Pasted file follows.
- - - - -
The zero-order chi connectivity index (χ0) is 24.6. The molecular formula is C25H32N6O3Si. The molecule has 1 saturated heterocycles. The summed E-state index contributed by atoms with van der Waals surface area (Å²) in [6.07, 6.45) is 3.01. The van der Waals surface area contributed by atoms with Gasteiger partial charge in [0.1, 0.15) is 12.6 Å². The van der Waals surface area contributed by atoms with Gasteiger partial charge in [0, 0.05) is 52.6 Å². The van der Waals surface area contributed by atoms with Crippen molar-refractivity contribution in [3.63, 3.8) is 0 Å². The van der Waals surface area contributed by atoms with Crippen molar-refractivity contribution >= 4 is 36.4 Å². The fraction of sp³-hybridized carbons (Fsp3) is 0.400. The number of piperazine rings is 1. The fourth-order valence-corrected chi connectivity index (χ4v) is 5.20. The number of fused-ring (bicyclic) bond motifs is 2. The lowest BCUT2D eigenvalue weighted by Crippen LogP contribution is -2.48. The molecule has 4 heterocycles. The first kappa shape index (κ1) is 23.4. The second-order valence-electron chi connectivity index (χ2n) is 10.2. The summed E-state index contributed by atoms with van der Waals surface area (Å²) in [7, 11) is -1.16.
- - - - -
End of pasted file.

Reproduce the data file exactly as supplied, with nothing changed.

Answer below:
The zero-order chi connectivity index (χ0) is 24.6. The molecular formula is C25H32N6O3Si. The molecule has 1 saturated heterocycles. The summed E-state index contributed by atoms with van der Waals surface area (Å²) in [6.07, 6.45) is 3.01. The van der Waals surface area contributed by atoms with Gasteiger partial charge in [0.1, 0.15) is 12.6 Å². The van der Waals surface area contributed by atoms with Gasteiger partial charge in [0, 0.05) is 52.6 Å². The van der Waals surface area contributed by atoms with Crippen molar-refractivity contribution in [3.63, 3.8) is 0 Å². The van der Waals surface area contributed by atoms with Crippen molar-refractivity contribution >= 4 is 36.4 Å². The fraction of sp³-hybridized carbons (Fsp3) is 0.400. The number of piperazine rings is 1. The fourth-order valence-corrected chi connectivity index (χ4v) is 5.20. The number of fused-ring (bicyclic) bond motifs is 2. The lowest BCUT2D eigenvalue weighted by Crippen LogP contribution is -2.48. The molecule has 4 heterocycles. The first kappa shape index (κ1) is 23.4. The second-order valence-electron chi connectivity index (χ2n) is 10.2. The summed E-state index contributed by atoms with van der Waals surface area (Å²) in [7, 11) is -1.16.